everity as a priority setting criterion has remained a cornerstone of Norwegian priority setting following the first Lønning commission in 1987 and through the later priority setting commissions (Norheim 2014, Blankholm 2018).
The seeming consensus on severity as a priority criterion is less clear-cut upon closer scrutiny. Do we all think of the same thing when we describe a condition as 'severe'? Is severity sufficiently well-defined to form the basis for good priority setting that the population will endorse? What do professionals like health workers, economists, or politicians think of? What do the patients themselves think, and does severity mean the same in Alta and in Oslo?
SEVPRI will chart what meanings are attached to the concept of severity in general, and for priority setting in health care in particular. Is severity about pain, loss of function, and death? The patient's social context? Distributive concerns? Is severity here-and-now, or, is it a life-span matter?
By interviewing a wide range of people SEVPRI will obtain qualitative raw material for further analysis. Different quantitative and qualitative methods will be used to describe the diversity of opinions from different theoretical frameworks. The research group is broadly composed with philosophers, economists, and health professionals.
SEVPRI will analyse severity as a priority setting criterion as exhaustively as possible, so that we can distinguish areas of consensus from areas of real disagreement. The goal is to improve the language of the public priority setting conversation, so that priority setting in health care can be perceived as fair by as many as possible, facilitating acceptable compromises where disagreement is unresolvable.
The aim of SEVPRI is to achieve a better public discussion about priority setting. It is about understanding how peoples' values impact their views on priority setting in health care, and about translating this into criteria for priority setting that achieve the ideal of democratic, open, and fair priority setting in health care.
The duty to first direct resources to the most severely ill appears widespread, and many health jurisdictions today employ a 'severity' criterion. These criteria are often interpreted as a counterbalance to the cost-per-Quality Adjusted Life-Year (QALY) criterion; a utilitarian criterion. But, what does severity really mean in this context? The academic literature does not contain clear answers, and the public debate reveals very different views on this issue.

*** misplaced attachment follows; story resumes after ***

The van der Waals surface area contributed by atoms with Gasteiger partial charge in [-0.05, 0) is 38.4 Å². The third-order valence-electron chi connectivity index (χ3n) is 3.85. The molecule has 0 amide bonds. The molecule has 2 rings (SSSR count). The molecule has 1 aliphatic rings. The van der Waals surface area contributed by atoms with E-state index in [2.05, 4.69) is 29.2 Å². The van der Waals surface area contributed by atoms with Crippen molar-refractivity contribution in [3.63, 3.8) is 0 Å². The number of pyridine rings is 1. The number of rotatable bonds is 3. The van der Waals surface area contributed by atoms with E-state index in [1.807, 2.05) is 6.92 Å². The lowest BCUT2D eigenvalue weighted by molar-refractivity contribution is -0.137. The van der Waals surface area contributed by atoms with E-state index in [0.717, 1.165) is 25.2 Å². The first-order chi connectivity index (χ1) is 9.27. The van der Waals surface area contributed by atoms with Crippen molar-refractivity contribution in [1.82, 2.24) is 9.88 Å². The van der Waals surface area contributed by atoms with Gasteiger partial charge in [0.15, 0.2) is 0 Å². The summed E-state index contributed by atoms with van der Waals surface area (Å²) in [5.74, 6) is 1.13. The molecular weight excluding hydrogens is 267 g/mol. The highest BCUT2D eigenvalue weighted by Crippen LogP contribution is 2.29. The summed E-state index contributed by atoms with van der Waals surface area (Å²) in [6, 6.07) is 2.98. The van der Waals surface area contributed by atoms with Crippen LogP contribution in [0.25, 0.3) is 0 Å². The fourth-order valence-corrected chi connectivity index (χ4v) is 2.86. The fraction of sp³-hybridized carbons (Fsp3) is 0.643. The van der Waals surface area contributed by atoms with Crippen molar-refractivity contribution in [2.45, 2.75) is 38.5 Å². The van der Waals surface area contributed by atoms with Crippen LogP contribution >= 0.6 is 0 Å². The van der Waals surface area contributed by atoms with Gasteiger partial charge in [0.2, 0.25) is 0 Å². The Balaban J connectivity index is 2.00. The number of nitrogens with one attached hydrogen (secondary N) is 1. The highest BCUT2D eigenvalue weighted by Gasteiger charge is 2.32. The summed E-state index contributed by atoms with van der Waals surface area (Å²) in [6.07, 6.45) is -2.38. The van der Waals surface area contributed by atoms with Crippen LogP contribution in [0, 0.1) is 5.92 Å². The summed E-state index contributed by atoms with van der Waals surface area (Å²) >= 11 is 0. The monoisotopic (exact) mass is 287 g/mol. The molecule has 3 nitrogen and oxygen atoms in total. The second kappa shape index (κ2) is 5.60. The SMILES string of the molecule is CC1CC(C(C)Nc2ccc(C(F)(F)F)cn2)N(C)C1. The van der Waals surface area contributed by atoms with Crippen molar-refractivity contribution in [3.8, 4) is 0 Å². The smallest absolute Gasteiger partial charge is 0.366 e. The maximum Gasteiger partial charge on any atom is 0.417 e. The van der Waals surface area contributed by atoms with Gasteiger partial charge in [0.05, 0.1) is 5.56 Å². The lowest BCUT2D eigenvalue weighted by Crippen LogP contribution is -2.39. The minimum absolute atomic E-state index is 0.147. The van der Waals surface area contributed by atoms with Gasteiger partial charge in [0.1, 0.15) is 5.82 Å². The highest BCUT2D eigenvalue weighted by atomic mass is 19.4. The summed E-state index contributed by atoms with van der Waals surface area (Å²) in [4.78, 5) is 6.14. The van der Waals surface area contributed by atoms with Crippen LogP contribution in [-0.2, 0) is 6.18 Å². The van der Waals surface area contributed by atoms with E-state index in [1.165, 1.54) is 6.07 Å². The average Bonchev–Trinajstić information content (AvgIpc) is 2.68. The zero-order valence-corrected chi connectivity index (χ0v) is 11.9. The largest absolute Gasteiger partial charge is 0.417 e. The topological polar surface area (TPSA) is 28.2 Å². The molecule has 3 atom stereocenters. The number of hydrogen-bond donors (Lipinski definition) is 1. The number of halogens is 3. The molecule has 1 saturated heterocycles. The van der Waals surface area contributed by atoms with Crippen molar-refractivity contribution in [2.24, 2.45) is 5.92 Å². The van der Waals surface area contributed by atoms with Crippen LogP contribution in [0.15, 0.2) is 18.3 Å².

SEVPRI sets out to improve on this state. By gauging the public’s subjective views on severity and fairness with qualitative and quantitative methods, and subjecting these views to analysis by a multidisciplinary team including leading philosophers, economists, psychologists and physicians, we will characterise the public's various views about what severity and fairness means to people by systematically mapping these views to ethical theories. We will also ascertain which non-utilitarian concerns can be integrated within the utilitarian QALY-models, and analyse the moral tensions between discovered ethical values.
The most critical phases of SEVPRI are data-acquisition – when our researchers will enter in a dialogue with the public through country-wide workshops – and the dissemination of our outcomes to a wide audience of citizens, policy makers and politicians. With an impressive team, with expertise and experience that will help to surmount these challenges, SEVPRI will change how philosophers think about severity, how health economists construct their formalisms, and how we speak about priority setting both as citizens, as health professionals and as policy makers.